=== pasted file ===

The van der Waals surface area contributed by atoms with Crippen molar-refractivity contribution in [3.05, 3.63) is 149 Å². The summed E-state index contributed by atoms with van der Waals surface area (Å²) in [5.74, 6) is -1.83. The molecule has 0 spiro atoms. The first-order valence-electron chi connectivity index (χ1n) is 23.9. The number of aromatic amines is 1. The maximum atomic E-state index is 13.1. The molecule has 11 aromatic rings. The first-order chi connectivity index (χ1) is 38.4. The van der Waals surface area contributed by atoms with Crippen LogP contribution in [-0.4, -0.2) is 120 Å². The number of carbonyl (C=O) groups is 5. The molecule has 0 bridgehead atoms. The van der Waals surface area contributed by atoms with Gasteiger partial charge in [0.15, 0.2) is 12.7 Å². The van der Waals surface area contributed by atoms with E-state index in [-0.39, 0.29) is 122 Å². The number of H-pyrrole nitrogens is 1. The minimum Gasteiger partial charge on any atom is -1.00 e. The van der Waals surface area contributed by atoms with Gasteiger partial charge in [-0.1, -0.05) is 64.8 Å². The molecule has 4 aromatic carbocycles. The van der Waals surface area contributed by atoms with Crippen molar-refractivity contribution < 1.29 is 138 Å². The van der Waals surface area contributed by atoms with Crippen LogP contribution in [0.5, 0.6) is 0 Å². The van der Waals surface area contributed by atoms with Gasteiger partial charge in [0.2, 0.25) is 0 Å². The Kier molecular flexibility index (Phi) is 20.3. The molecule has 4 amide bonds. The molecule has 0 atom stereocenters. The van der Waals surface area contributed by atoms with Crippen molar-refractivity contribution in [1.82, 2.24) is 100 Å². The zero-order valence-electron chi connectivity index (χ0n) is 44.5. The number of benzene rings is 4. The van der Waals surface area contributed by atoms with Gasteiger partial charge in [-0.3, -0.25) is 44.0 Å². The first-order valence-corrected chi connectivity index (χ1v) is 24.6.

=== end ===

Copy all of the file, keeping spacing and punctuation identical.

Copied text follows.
The van der Waals surface area contributed by atoms with Crippen molar-refractivity contribution in [3.05, 3.63) is 149 Å². The summed E-state index contributed by atoms with van der Waals surface area (Å²) in [5.74, 6) is -1.83. The molecule has 0 spiro atoms. The first-order valence-electron chi connectivity index (χ1n) is 23.9. The number of aromatic amines is 1. The maximum atomic E-state index is 13.1. The molecule has 11 aromatic rings. The first-order chi connectivity index (χ1) is 38.4. The van der Waals surface area contributed by atoms with Crippen LogP contribution in [-0.4, -0.2) is 120 Å². The number of carbonyl (C=O) groups is 5. The molecule has 0 bridgehead atoms. The van der Waals surface area contributed by atoms with Gasteiger partial charge in [0.15, 0.2) is 12.7 Å². The van der Waals surface area contributed by atoms with E-state index in [-0.39, 0.29) is 122 Å². The number of H-pyrrole nitrogens is 1. The minimum Gasteiger partial charge on any atom is -1.00 e. The van der Waals surface area contributed by atoms with Gasteiger partial charge in [-0.1, -0.05) is 64.8 Å². The molecule has 4 aromatic carbocycles. The van der Waals surface area contributed by atoms with Crippen molar-refractivity contribution < 1.29 is 138 Å². The van der Waals surface area contributed by atoms with Crippen LogP contribution in [0.5, 0.6) is 0 Å². The van der Waals surface area contributed by atoms with Gasteiger partial charge in [0.2, 0.25) is 0 Å². The Kier molecular flexibility index (Phi) is 20.3. The molecule has 4 amide bonds. The molecule has 0 atom stereocenters. The van der Waals surface area contributed by atoms with Crippen molar-refractivity contribution in [1.82, 2.24) is 100 Å². The zero-order valence-electron chi connectivity index (χ0n) is 44.5. The number of benzene rings is 4. The van der Waals surface area contributed by atoms with Gasteiger partial charge in [-0.3, -0.25) is 44.0 Å². The first-order valence-corrected chi connectivity index (χ1v) is 24.6.